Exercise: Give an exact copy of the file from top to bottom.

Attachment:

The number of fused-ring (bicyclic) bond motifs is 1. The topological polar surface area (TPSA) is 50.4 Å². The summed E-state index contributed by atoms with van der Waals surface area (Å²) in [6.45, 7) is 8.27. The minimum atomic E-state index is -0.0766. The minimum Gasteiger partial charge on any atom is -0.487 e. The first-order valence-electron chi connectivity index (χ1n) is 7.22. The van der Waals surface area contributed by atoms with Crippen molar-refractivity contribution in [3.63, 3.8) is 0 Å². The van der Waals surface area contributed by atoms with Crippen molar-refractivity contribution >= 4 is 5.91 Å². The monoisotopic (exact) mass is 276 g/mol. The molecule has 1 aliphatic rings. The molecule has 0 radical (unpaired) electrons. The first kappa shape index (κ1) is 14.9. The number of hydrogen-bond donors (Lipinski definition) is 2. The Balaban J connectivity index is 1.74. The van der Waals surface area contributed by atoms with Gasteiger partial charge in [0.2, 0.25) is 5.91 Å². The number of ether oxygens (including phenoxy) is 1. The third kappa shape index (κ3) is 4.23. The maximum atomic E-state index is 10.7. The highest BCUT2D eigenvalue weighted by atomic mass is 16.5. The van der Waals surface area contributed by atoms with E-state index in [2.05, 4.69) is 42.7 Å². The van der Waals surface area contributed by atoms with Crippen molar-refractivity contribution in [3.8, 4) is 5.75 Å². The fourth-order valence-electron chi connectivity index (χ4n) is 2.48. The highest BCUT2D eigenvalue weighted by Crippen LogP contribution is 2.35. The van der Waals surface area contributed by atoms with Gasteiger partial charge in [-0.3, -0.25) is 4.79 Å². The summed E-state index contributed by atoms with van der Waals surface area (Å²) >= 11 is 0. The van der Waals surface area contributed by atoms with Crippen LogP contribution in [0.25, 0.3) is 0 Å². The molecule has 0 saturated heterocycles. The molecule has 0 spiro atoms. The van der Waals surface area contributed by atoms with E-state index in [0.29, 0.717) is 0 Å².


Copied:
The number of fused-ring (bicyclic) bond motifs is 1. The topological polar surface area (TPSA) is 50.4 Å². The summed E-state index contributed by atoms with van der Waals surface area (Å²) in [6.45, 7) is 8.27. The minimum atomic E-state index is -0.0766. The minimum Gasteiger partial charge on any atom is -0.487 e. The first-order valence-electron chi connectivity index (χ1n) is 7.22. The van der Waals surface area contributed by atoms with Crippen molar-refractivity contribution in [3.63, 3.8) is 0 Å². The van der Waals surface area contributed by atoms with Crippen molar-refractivity contribution >= 4 is 5.91 Å². The monoisotopic (exact) mass is 276 g/mol. The molecule has 1 aliphatic rings. The molecule has 0 radical (unpaired) electrons. The first kappa shape index (κ1) is 14.9. The number of hydrogen-bond donors (Lipinski definition) is 2. The Balaban J connectivity index is 1.74. The van der Waals surface area contributed by atoms with Gasteiger partial charge in [0.2, 0.25) is 5.91 Å². The number of ether oxygens (including phenoxy) is 1. The third kappa shape index (κ3) is 4.23. The maximum atomic E-state index is 10.7. The highest BCUT2D eigenvalue weighted by atomic mass is 16.5. The van der Waals surface area contributed by atoms with E-state index in [2.05, 4.69) is 42.7 Å². The van der Waals surface area contributed by atoms with Crippen molar-refractivity contribution in [3.8, 4) is 5.75 Å². The fourth-order valence-electron chi connectivity index (χ4n) is 2.48. The highest BCUT2D eigenvalue weighted by Crippen LogP contribution is 2.35. The van der Waals surface area contributed by atoms with Gasteiger partial charge in [-0.3, -0.25) is 4.79 Å². The summed E-state index contributed by atoms with van der Waals surface area (Å²) >= 11 is 0. The van der Waals surface area contributed by atoms with Crippen LogP contribution in [0.25, 0.3) is 0 Å². The molecule has 0 saturated heterocycles. The molecule has 0 spiro atoms. The van der Waals surface area contributed by atoms with E-state index in [0.29, 0.717) is 0 Å².